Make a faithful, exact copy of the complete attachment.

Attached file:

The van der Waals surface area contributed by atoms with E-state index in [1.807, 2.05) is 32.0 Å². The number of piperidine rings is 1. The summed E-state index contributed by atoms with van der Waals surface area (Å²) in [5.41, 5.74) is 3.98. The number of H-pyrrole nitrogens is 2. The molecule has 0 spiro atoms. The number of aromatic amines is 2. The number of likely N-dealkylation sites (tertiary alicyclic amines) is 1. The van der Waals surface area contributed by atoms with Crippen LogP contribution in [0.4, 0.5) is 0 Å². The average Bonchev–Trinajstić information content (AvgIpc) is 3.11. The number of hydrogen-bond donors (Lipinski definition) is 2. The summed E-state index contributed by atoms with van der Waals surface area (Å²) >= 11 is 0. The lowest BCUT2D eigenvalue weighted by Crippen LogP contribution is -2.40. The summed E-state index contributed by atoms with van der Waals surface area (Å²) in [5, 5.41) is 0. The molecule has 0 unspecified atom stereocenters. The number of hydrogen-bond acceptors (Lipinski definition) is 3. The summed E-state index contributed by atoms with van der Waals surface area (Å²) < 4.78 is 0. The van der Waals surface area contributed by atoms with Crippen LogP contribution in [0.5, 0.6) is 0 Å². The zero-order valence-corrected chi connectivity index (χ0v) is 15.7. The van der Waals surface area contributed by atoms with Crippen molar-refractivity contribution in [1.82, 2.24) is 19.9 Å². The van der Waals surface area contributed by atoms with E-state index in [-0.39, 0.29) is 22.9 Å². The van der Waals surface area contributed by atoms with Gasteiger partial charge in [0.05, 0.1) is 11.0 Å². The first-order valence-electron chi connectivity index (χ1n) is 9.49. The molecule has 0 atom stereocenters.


The van der Waals surface area contributed by atoms with E-state index in [1.807, 2.05) is 32.0 Å². The number of piperidine rings is 1. The summed E-state index contributed by atoms with van der Waals surface area (Å²) in [5.41, 5.74) is 3.98. The number of H-pyrrole nitrogens is 2. The molecule has 0 spiro atoms. The number of aromatic amines is 2. The number of likely N-dealkylation sites (tertiary alicyclic amines) is 1. The van der Waals surface area contributed by atoms with Crippen LogP contribution in [0.4, 0.5) is 0 Å². The average Bonchev–Trinajstić information content (AvgIpc) is 3.11. The number of hydrogen-bond donors (Lipinski definition) is 2. The summed E-state index contributed by atoms with van der Waals surface area (Å²) >= 11 is 0. The lowest BCUT2D eigenvalue weighted by Crippen LogP contribution is -2.40. The summed E-state index contributed by atoms with van der Waals surface area (Å²) in [5, 5.41) is 0. The molecule has 0 unspecified atom stereocenters. The number of hydrogen-bond acceptors (Lipinski definition) is 3. The summed E-state index contributed by atoms with van der Waals surface area (Å²) < 4.78 is 0. The van der Waals surface area contributed by atoms with Crippen LogP contribution in [0.5, 0.6) is 0 Å². The zero-order valence-corrected chi connectivity index (χ0v) is 15.7. The van der Waals surface area contributed by atoms with Crippen molar-refractivity contribution in [1.82, 2.24) is 19.9 Å². The van der Waals surface area contributed by atoms with E-state index in [-0.39, 0.29) is 22.9 Å². The van der Waals surface area contributed by atoms with Gasteiger partial charge in [0.05, 0.1) is 11.0 Å². The first-order valence-electron chi connectivity index (χ1n) is 9.49. The molecule has 0 atom stereocenters.